Friday, October 25, 2013, 08:52
Asia Weekly: China and Australia link minds
By Karl Wilson in Sydney

Asia Weekly: China and Australia link minds

The 60,000-square-meter building that houses the Monash-Southeast University graduate school has cutting-edge facilities to support education and future research activities in a range of disciplines from economics to engineering. (AFP)

Monash-Southeast graduate school in Suzhou is first joint venture to offer master’s and PhD programs

Australia’s Monash University has become the first foreign university to be granted a full license to operate a joint graduate school in China with Southeast University (SEU).

The building that is home to the graduate school was officially opened on Oct 24 at Suzhou Industrial Park (SIP) near Shanghai.

Melbourne-based Monash University is the third foreign university in more than a decade to be granted a full operating license by the Chinese government, and the first to offer master’s and PhD programs.

“This is quite a significant achievement for us,” Monash University’s vice-chancellor, Ed Byrne, tells China Daily Asia Weekly.

Monash is one of Australia’s leading universities and among the world’s top 100 tertiary institutions while SEU is one of China’s oldest and most respected universities.

Andrew Robb, the Australian minister for trade and investment, and Denis Napthine, the Victorian state premier, joined Byrne and Yi Hong, the president of SEU, for the opening of the modern complex.

The school has already enrolled more than 200 students and will progressively build to a capacity of around 1,500 students within the next couple of years.

It is accepting applications for 2014 master’s courses in information technology systems, industrial design, transportation systems, applied linguistics, and international business.

The 60,000-square-meter building that houses the school has cutting-edge facilities to support education and future research activities in a range of disciplines from economics to engineering.

The school will be complemented by the establishment of a joint research institute to conduct multi-disciplinary research projects in areas of strategic importance to industry in Australia and China, including nanotechnology, bioinformatics, water, energy and light metals.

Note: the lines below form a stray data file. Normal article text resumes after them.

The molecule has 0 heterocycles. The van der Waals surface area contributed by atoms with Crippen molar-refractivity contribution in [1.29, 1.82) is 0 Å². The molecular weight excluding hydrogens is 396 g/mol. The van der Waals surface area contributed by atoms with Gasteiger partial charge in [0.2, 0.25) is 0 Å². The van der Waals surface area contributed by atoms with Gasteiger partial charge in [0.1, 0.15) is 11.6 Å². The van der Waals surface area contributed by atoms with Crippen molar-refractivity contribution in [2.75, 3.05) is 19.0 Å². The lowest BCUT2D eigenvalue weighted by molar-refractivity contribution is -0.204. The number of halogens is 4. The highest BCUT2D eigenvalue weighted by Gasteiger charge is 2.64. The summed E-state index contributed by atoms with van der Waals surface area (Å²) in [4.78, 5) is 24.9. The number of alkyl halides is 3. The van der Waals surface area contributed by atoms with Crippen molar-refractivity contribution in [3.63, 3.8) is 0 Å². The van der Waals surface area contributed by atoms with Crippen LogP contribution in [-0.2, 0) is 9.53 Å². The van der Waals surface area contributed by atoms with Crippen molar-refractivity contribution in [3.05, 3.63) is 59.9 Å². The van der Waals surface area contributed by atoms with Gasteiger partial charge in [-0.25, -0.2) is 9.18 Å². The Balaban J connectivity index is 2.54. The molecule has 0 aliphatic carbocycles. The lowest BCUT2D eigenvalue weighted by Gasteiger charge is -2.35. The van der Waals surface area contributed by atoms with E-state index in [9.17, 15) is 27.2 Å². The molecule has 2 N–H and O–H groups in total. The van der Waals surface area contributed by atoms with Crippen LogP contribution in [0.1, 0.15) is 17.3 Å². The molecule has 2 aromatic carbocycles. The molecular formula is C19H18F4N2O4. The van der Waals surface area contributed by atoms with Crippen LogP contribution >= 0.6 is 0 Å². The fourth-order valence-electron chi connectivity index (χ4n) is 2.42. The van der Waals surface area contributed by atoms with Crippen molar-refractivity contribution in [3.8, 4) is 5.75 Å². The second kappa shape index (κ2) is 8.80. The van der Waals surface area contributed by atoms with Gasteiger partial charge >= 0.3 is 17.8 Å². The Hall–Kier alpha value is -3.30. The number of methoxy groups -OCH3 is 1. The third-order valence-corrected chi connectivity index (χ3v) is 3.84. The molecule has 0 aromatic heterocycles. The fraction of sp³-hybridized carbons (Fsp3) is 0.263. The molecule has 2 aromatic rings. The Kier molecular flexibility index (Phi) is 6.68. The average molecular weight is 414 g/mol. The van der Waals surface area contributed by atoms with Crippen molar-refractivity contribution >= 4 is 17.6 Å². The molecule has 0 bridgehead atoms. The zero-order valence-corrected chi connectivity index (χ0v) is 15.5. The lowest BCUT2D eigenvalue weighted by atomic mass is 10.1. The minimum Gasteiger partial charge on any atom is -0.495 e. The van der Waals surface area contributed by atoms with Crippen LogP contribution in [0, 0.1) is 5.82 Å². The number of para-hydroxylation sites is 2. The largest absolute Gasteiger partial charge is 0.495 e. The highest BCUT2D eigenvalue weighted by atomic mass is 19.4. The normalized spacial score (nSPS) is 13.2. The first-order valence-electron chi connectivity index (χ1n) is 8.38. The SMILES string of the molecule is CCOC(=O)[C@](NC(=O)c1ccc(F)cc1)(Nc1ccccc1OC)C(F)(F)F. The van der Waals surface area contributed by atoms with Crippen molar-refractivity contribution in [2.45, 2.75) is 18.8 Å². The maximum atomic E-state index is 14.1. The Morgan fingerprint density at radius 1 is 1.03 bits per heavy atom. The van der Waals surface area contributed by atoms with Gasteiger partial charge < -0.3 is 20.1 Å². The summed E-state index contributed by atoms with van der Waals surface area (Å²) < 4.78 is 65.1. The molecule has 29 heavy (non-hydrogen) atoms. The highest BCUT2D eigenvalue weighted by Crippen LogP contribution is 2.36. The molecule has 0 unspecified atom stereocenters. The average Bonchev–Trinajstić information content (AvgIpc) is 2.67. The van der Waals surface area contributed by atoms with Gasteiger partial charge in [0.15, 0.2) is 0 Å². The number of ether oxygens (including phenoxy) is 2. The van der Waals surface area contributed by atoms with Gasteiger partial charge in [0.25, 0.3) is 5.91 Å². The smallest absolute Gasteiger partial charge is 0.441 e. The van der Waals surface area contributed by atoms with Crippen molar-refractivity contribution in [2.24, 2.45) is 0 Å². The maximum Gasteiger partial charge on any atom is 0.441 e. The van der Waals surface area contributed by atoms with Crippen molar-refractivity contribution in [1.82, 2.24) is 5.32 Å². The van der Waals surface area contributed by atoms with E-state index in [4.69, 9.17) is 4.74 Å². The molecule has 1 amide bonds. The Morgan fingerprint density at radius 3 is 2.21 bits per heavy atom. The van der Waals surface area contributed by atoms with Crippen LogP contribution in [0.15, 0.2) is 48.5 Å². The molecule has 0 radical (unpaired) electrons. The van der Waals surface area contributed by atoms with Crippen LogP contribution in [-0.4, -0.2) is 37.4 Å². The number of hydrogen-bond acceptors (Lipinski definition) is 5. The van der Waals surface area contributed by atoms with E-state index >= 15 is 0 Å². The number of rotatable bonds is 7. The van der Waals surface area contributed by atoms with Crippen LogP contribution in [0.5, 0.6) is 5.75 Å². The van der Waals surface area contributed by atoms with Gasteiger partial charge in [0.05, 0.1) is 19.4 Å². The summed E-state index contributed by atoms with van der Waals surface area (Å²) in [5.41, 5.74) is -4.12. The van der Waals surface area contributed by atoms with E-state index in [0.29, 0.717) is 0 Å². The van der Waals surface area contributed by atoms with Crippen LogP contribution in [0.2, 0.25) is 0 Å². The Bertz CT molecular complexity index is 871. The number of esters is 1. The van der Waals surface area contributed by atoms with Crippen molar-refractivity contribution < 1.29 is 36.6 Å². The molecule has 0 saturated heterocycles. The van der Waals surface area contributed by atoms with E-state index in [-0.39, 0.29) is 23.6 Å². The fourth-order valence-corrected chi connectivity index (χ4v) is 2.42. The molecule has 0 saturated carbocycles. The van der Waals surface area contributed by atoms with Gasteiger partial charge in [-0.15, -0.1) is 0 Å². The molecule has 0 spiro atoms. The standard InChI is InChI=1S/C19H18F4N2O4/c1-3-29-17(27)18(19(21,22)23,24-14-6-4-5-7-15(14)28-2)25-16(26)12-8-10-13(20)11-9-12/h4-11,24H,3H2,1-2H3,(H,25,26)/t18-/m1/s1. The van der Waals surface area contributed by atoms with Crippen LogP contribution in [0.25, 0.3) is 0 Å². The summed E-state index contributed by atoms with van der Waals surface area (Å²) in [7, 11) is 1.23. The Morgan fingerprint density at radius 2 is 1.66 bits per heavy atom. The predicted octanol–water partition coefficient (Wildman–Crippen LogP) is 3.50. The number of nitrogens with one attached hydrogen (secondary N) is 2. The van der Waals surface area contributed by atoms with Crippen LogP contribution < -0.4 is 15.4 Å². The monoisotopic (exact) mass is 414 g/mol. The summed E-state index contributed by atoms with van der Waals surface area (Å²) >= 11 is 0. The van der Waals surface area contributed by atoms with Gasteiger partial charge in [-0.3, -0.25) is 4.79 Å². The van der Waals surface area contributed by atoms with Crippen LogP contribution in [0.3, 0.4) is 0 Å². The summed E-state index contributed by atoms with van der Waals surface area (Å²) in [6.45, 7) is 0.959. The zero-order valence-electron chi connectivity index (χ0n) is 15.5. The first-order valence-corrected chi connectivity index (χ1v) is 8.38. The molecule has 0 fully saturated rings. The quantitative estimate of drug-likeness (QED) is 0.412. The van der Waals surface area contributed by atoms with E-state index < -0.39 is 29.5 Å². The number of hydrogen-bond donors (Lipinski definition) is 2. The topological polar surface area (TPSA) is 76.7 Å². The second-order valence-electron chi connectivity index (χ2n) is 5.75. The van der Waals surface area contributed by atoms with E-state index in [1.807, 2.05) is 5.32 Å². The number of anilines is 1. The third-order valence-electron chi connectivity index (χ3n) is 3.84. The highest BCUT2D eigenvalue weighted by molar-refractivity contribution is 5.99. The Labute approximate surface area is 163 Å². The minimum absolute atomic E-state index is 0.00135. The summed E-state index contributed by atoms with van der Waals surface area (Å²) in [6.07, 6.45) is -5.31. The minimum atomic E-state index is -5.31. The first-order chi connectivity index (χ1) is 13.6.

Both universities have world-recognized strengths in engineering, health and science.

Monash University currently has six local campuses throughout the state of Victoria, as well as two international campuses — Malaysia and South Africa — and international centers in Italy and India, in addition to the new graduate school in Suzhou.

“We are very excited by this venture,” says Byrne.

“Not only does it bring together Monash and Southeast Universities, but other stakeholders including central, provincial and local governments and the private sector in Suzhou.

“Without their support this project would not have got off the ground. It also brings together some of the best and brightest students in China.”

According to Byrne, many of the students will spend part of their time in Australia as part of the program which will focus on global and local research themes that “will not only benefit China but the world in general”.

Situated in SIP, the graduate school sits at the very heart of where China’s ‘clever industry revolution’ is now taking place.

This is where the dream of creating ‘smart cities’ is fast becoming a reality, where schools, hospitals, hotels, administration buildings, restaurants and public transportation systems are all being plugged into a smart grid.

In September, the chairman of SIP, Yang Zhiping, said he believed the day was fast approaching when the power of information will be harnessed in much the same way steam and electricity were in previous eras.

“Information will change the relationship between governments, people, countries and enterprises,” Yang said in a statement.

“And the great thing is, the more you use it, the more efficiency you have. It breaks the isolation between departments, authorities and different entities.”

It is that very philosophy and can-do mindset that has helped SIP muscle its way up the value chain.

As of last year, SIP had attracted $21.6 billion in foreign investment and $42.7 billion in domestic investment since it was created nearly two decades ago as a joint venture project between the Chinese and Singaporean governments.


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